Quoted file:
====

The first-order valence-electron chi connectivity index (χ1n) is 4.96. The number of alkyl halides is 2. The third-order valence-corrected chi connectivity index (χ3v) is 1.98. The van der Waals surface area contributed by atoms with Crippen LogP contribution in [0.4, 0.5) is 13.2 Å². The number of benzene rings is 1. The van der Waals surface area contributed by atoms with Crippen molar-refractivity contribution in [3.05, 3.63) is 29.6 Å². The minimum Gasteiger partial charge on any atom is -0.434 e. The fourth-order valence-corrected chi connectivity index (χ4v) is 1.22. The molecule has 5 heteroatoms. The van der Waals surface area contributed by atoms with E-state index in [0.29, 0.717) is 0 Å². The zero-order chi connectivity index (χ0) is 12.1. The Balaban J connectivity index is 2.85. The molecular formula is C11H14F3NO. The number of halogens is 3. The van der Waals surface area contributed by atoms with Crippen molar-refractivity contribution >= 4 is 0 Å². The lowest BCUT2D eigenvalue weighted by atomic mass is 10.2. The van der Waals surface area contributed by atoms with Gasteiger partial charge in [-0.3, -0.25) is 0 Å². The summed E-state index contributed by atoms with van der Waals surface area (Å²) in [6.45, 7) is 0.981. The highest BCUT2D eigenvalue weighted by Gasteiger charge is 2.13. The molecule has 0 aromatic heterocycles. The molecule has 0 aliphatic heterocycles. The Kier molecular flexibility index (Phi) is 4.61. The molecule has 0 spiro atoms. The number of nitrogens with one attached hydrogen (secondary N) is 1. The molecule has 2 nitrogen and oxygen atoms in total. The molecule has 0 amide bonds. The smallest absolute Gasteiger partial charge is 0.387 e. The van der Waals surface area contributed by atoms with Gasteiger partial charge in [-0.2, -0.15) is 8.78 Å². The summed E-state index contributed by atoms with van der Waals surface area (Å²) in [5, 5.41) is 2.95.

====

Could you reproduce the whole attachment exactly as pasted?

The first-order valence-electron chi connectivity index (χ1n) is 4.96. The number of alkyl halides is 2. The third-order valence-corrected chi connectivity index (χ3v) is 1.98. The van der Waals surface area contributed by atoms with Crippen LogP contribution in [0.4, 0.5) is 13.2 Å². The number of benzene rings is 1. The van der Waals surface area contributed by atoms with Crippen molar-refractivity contribution in [3.05, 3.63) is 29.6 Å². The minimum Gasteiger partial charge on any atom is -0.434 e. The fourth-order valence-corrected chi connectivity index (χ4v) is 1.22. The molecule has 5 heteroatoms. The van der Waals surface area contributed by atoms with E-state index in [0.29, 0.717) is 0 Å². The zero-order chi connectivity index (χ0) is 12.1. The Balaban J connectivity index is 2.85. The molecular formula is C11H14F3NO. The number of halogens is 3. The van der Waals surface area contributed by atoms with Crippen molar-refractivity contribution >= 4 is 0 Å². The lowest BCUT2D eigenvalue weighted by atomic mass is 10.2. The van der Waals surface area contributed by atoms with Gasteiger partial charge in [-0.3, -0.25) is 0 Å². The summed E-state index contributed by atoms with van der Waals surface area (Å²) in [6.45, 7) is 0.981. The highest BCUT2D eigenvalue weighted by Gasteiger charge is 2.13. The molecule has 0 aromatic heterocycles. The molecule has 0 aliphatic heterocycles. The Kier molecular flexibility index (Phi) is 4.61. The molecule has 0 spiro atoms. The number of nitrogens with one attached hydrogen (secondary N) is 1. The molecule has 2 nitrogen and oxygen atoms in total. The molecule has 0 amide bonds. The smallest absolute Gasteiger partial charge is 0.387 e. The van der Waals surface area contributed by atoms with Gasteiger partial charge in [-0.2, -0.15) is 8.78 Å². The summed E-state index contributed by atoms with van der Waals surface area (Å²) in [5, 5.41) is 2.95.